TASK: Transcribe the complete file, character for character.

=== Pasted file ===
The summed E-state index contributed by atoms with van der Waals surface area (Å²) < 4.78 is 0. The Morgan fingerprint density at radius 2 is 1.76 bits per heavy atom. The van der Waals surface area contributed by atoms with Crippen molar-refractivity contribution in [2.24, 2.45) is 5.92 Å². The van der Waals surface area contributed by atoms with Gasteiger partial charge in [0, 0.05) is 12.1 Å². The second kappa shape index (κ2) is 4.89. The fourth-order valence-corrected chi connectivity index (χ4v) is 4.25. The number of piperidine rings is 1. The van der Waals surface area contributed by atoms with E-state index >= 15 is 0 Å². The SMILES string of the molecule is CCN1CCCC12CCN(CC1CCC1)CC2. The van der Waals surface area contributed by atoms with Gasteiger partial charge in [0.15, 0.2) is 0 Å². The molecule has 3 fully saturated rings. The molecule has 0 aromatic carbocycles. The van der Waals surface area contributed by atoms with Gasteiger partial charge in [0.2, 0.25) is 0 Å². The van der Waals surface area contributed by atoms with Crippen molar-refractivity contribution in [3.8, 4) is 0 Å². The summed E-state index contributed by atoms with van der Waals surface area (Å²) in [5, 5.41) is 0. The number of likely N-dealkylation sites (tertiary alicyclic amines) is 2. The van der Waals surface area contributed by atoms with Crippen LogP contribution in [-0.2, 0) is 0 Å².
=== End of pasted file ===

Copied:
The summed E-state index contributed by atoms with van der Waals surface area (Å²) < 4.78 is 0. The Morgan fingerprint density at radius 2 is 1.76 bits per heavy atom. The van der Waals surface area contributed by atoms with Crippen molar-refractivity contribution in [2.24, 2.45) is 5.92 Å². The van der Waals surface area contributed by atoms with Gasteiger partial charge in [0, 0.05) is 12.1 Å². The second kappa shape index (κ2) is 4.89. The fourth-order valence-corrected chi connectivity index (χ4v) is 4.25. The number of piperidine rings is 1. The van der Waals surface area contributed by atoms with E-state index >= 15 is 0 Å². The SMILES string of the molecule is CCN1CCCC12CCN(CC1CCC1)CC2. The van der Waals surface area contributed by atoms with Gasteiger partial charge in [0.15, 0.2) is 0 Å². The molecule has 3 fully saturated rings. The molecule has 0 aromatic carbocycles. The van der Waals surface area contributed by atoms with Gasteiger partial charge in [0.2, 0.25) is 0 Å². The van der Waals surface area contributed by atoms with Crippen molar-refractivity contribution in [3.8, 4) is 0 Å². The summed E-state index contributed by atoms with van der Waals surface area (Å²) in [5, 5.41) is 0. The number of likely N-dealkylation sites (tertiary alicyclic amines) is 2. The van der Waals surface area contributed by atoms with Crippen LogP contribution in [-0.2, 0) is 0 Å².